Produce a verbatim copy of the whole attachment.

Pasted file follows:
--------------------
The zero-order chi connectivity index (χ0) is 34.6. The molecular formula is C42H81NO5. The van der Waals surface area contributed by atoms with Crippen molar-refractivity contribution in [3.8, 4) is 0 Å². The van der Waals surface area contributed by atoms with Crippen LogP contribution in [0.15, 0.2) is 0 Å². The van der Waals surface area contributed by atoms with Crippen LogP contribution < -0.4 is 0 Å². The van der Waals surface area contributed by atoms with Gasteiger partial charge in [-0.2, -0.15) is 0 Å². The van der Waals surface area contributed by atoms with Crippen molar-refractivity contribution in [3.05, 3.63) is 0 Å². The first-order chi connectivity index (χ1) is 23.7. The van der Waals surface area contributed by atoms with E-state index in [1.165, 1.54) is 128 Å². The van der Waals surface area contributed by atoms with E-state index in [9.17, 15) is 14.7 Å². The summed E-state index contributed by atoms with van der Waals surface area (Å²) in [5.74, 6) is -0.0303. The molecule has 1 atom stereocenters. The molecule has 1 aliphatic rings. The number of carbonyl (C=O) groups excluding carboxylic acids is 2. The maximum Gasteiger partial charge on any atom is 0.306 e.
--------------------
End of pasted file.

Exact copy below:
The zero-order chi connectivity index (χ0) is 34.6. The molecular formula is C42H81NO5. The van der Waals surface area contributed by atoms with Crippen molar-refractivity contribution in [3.8, 4) is 0 Å². The van der Waals surface area contributed by atoms with Crippen LogP contribution in [0.15, 0.2) is 0 Å². The van der Waals surface area contributed by atoms with Crippen LogP contribution < -0.4 is 0 Å². The van der Waals surface area contributed by atoms with Gasteiger partial charge in [-0.2, -0.15) is 0 Å². The van der Waals surface area contributed by atoms with Crippen molar-refractivity contribution in [3.05, 3.63) is 0 Å². The first-order chi connectivity index (χ1) is 23.7. The van der Waals surface area contributed by atoms with E-state index in [1.165, 1.54) is 128 Å². The van der Waals surface area contributed by atoms with E-state index in [9.17, 15) is 14.7 Å². The summed E-state index contributed by atoms with van der Waals surface area (Å²) in [5.74, 6) is -0.0303. The molecule has 1 atom stereocenters. The molecule has 1 aliphatic rings. The number of carbonyl (C=O) groups excluding carboxylic acids is 2. The maximum Gasteiger partial charge on any atom is 0.306 e.